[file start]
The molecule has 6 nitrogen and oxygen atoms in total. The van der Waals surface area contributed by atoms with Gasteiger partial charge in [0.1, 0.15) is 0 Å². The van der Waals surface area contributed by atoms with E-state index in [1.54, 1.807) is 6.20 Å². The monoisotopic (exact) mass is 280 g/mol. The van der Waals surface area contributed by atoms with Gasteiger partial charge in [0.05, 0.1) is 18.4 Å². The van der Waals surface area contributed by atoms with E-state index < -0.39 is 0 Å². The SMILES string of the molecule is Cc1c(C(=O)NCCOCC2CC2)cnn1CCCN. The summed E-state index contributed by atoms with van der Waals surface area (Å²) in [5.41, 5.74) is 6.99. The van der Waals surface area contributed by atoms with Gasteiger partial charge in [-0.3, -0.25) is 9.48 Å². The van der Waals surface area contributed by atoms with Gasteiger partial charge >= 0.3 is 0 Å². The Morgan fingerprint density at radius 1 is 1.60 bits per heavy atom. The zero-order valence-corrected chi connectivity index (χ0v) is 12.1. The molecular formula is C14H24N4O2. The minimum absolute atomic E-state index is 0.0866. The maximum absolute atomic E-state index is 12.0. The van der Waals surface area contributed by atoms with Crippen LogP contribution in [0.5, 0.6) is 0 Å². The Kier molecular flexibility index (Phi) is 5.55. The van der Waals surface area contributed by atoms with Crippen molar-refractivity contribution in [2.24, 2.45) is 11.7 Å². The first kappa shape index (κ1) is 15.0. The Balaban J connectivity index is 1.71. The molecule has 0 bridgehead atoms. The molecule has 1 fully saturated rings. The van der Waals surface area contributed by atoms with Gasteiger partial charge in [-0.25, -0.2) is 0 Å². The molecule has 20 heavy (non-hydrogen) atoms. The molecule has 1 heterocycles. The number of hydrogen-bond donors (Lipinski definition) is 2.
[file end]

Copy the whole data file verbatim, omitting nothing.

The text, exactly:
The molecule has 6 nitrogen and oxygen atoms in total. The van der Waals surface area contributed by atoms with Gasteiger partial charge in [0.1, 0.15) is 0 Å². The van der Waals surface area contributed by atoms with E-state index in [1.54, 1.807) is 6.20 Å². The monoisotopic (exact) mass is 280 g/mol. The van der Waals surface area contributed by atoms with Gasteiger partial charge in [0.05, 0.1) is 18.4 Å². The van der Waals surface area contributed by atoms with E-state index < -0.39 is 0 Å². The SMILES string of the molecule is Cc1c(C(=O)NCCOCC2CC2)cnn1CCCN. The summed E-state index contributed by atoms with van der Waals surface area (Å²) in [5.41, 5.74) is 6.99. The van der Waals surface area contributed by atoms with Gasteiger partial charge in [-0.3, -0.25) is 9.48 Å². The van der Waals surface area contributed by atoms with Gasteiger partial charge >= 0.3 is 0 Å². The Morgan fingerprint density at radius 1 is 1.60 bits per heavy atom. The zero-order valence-corrected chi connectivity index (χ0v) is 12.1. The molecular formula is C14H24N4O2. The minimum absolute atomic E-state index is 0.0866. The maximum absolute atomic E-state index is 12.0. The van der Waals surface area contributed by atoms with Crippen LogP contribution in [0.5, 0.6) is 0 Å². The Kier molecular flexibility index (Phi) is 5.55. The van der Waals surface area contributed by atoms with Crippen molar-refractivity contribution in [2.24, 2.45) is 11.7 Å². The first kappa shape index (κ1) is 15.0. The Balaban J connectivity index is 1.71. The molecule has 0 bridgehead atoms. The molecule has 1 fully saturated rings. The van der Waals surface area contributed by atoms with Gasteiger partial charge in [-0.25, -0.2) is 0 Å². The molecule has 20 heavy (non-hydrogen) atoms. The molecule has 1 heterocycles. The number of hydrogen-bond donors (Lipinski definition) is 2.